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Updated January 25, 2024

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The Spanish language and naming systems date back to Ancient Rome. Up until the 5th century, Spain was part of the Roman Empire. In the 6th century, a group of early Germanic people known as the Visigoths went to war with Rome, eventually conquering Spain and much of the Iberian Peninsula. Due to living under the Visigoth rule for much of the Middle Ages, today some of the most common Spanish last names are influenced by German first names and German name origins. For example, the surname "Valdez" is derived from the Old German word for bald. 

Today, many Spanish surnames incorporate multicultural elements. In Hispanic-speaking countries like Argentina and Mexico that use double-barreled last names combine elements of Spanish last names with other cultures such as Italian or French surnames. Similarly, in places like Puerto Rico, many people have surnames of non-Spanish origins. For example, one of the most common Puerto Rican last names, Damiani, comes from Italian and Greek origins.

Spanish Naming Customs 

Like many cultures, last names of Spanish origin are derived from family names (patronymic/matronymic), place names, descriptive names, or names of occupations. Spanish names, however, don't always follow a linear path. A person, for example, may have two last names, one from their mother and one from their father. A Hispanic or Spanish-speaking person will typically have their mother's surname first, followed by their father's surname. 

Let's look at an example of a patronymic name. If Diego Lopez Reyes marries María Hernandez Diaz, both will keep their last names. Then if they have a baby boy named Leonardo, his full name will be Leonardo Hernandez Lopez. 

The use of two surnames was originally introduced in the Middle Ages by Madrid's Castillian kings. For thousands of years, those with two surnames were only royalty and the upper class. However, this naming practice started to become universally common in the 19th century.   

Many Spanish surnames indicate familial ties and descendants by ending in the suffixes "-az, -ez, -iz, or -oz." Each of these means "son of." Therefore someone named Hernando Suarez is the son of Suero.

Unique Spanish Names with English Meanings 

Spanish last names, or surnames, often carry rich historical and cultural significance. Some of the most beautiful Spanish surnames are descriptive names inspired by the names of places, animals, or physical traits. Here are a few of the most interesting Spanish surnames. 

  • Cabrera - A place name meaning "place of goats."
  • De La Vega - A topographic name meaning "fertile" or "water meadow."
  • Delgado - A descriptive surname derived from the Latin word for "dainty. Delgado also translates to thin/slender in Spanish or Portuguese.
  • Iglesias - Plural of the Spanish word for church.
  • Morales - A topographic name that translates to "mulberry tree" in English.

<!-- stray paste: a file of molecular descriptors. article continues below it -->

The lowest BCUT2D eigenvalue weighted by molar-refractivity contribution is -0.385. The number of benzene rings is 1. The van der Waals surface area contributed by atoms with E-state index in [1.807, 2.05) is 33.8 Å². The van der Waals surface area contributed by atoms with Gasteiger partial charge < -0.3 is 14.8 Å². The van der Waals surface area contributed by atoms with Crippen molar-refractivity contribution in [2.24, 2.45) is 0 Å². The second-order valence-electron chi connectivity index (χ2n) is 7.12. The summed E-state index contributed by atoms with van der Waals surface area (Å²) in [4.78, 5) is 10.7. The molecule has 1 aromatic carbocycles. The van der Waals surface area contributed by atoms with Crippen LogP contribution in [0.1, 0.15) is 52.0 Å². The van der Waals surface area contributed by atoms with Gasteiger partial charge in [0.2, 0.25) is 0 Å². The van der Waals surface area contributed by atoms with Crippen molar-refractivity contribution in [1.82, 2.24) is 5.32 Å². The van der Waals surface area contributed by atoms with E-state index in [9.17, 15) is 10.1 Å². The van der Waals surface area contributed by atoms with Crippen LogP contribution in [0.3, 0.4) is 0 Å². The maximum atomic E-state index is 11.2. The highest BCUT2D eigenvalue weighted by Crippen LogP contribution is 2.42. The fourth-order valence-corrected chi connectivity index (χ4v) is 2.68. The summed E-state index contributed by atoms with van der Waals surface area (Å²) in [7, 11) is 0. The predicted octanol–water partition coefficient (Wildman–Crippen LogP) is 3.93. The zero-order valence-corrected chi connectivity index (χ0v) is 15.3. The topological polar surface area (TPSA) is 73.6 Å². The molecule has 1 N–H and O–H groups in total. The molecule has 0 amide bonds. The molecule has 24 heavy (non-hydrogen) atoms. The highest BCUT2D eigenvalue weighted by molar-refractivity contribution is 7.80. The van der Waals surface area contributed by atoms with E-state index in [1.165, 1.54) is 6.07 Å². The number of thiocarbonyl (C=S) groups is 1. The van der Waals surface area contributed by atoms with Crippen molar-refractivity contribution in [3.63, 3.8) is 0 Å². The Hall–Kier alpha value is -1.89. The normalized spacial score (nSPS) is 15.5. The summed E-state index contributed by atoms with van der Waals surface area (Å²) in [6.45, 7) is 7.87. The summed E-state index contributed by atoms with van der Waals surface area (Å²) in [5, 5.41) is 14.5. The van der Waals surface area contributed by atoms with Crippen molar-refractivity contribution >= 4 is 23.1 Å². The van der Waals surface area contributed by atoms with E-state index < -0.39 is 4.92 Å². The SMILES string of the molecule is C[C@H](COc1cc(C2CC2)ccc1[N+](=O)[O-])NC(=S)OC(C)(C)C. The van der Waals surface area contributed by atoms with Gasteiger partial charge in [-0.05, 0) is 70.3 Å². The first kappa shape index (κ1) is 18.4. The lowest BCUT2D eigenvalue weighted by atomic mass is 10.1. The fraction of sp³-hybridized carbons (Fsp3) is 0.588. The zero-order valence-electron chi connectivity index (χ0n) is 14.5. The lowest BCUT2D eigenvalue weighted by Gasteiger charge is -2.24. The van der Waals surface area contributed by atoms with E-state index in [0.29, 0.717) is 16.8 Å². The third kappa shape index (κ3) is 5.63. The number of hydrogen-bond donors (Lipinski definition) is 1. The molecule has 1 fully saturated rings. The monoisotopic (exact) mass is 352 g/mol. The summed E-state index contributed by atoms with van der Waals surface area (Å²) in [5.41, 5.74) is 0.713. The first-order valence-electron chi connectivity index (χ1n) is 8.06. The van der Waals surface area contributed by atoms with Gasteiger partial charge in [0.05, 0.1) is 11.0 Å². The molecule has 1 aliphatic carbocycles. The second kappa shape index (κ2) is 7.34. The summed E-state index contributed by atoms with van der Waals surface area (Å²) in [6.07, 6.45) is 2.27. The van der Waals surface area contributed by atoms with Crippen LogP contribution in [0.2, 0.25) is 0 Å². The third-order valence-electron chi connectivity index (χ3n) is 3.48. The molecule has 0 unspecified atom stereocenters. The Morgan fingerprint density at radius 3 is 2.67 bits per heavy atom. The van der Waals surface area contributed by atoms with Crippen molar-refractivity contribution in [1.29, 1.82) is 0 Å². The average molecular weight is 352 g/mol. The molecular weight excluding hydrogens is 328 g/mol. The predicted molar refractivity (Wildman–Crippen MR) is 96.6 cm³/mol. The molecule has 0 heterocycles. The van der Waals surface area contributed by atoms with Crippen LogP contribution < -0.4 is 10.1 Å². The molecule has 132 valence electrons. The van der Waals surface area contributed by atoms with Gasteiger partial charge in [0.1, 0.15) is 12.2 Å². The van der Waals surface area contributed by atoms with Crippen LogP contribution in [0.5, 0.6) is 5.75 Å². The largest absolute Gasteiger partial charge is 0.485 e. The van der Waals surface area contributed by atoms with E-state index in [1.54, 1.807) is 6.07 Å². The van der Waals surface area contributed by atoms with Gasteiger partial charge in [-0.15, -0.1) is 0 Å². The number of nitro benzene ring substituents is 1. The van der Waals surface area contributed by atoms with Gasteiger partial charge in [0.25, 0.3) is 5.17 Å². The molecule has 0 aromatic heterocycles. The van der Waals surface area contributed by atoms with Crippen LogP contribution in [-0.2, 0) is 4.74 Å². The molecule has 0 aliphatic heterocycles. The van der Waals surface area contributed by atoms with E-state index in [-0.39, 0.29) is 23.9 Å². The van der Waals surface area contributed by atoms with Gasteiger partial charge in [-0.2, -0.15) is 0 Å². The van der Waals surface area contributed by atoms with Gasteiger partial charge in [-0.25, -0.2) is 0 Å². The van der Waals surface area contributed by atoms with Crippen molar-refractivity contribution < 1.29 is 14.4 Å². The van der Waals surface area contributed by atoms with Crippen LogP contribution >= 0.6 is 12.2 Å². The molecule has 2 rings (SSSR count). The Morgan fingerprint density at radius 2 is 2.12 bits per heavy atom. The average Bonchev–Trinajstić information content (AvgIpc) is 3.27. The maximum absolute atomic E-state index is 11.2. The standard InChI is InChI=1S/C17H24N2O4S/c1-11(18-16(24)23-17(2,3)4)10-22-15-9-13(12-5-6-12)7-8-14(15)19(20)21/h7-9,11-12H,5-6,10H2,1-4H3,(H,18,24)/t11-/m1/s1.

• Rivera - The Spanish word for "riverbank".
  • Serrano - A topographic name for someone who lived by the mountains. This name is commonly used in both Portugal and Brazil.
  • Velasco - a name from Basque origins that translates to "raven" or "little crow."

Most Common Spanish Last Names and Meanings 

Presently, the most common Spanish surnames are some of the most-used names in the world. Spanish names can be found throughout Europe, Latin America, and the United States. Here are 10 of the most common Spanish last names today.

  1. Fernandez - Son of Fernando.
  2. Garcia - Son of Garcia.
  3. Gómez - Son of Gome.
  4. Gonzalez - Son of Gonzalo.
  5. Lopez - Son of Lope.
  6. Martinez - Son of Martin.
  7. Moreno - A descriptive name for someone with dark hair or a darker complexion.
  8. Perez -  Son of Pedro, the Portuguese and Spanish equivalent of the name Peter.
  9. Rodriguez - Son of Rodrigo or son of Roderick.
  10.  Sanchez -   Son of Sancho. The Spanish personal name Sancho translates to "sanctified."

What Are the Most Popular Spanish Surnames?

Use the list below to find your last name and learn about its meaning and origins. (It may also be helpful to check out the Ultimate Guide to Mexican Names!)

  • Aguilar - This Spanish surname originates from the Latin term "Aquilare" meaning "haunt of eagles." It's often associated with people who live near an important habitat for eagles.
  • Alvarez - A patronymic surname meaning "son of Alvaro." Alvaro is derived from the Germanic name "Allvar," meaning "all guard" or "defender of all."
  • Hernández - This is another patronymic surname, meaning "son of Hernán." Hernán is a Spanish given name derived from the Germanic name "Ferdinand," signifying "brave journey."
  • Juarez - This surname belongs to the patronymic category as well, meaning "son of Juaro." Juaro is a variant of the personal name "Suero," which in turn is of debated origin.
  • Ortiz - Meaning "son of Orti," it's a patronymic surname. Orti is a variant of Fortunio, which is derived from the Latin "Fortunius," meaning "fortunate."
  • Ramirez - This surname means "son of Ramiro," another patronymic surname. Ramiro is a Spanish given name originating from the Germanic name "Raginmar," meaning "advice" and "fame."
  • Rubio - This Spanish surname refers to a person with blond or fair hair, from the Latin "rubeus," which means "red."

Paige Breaux

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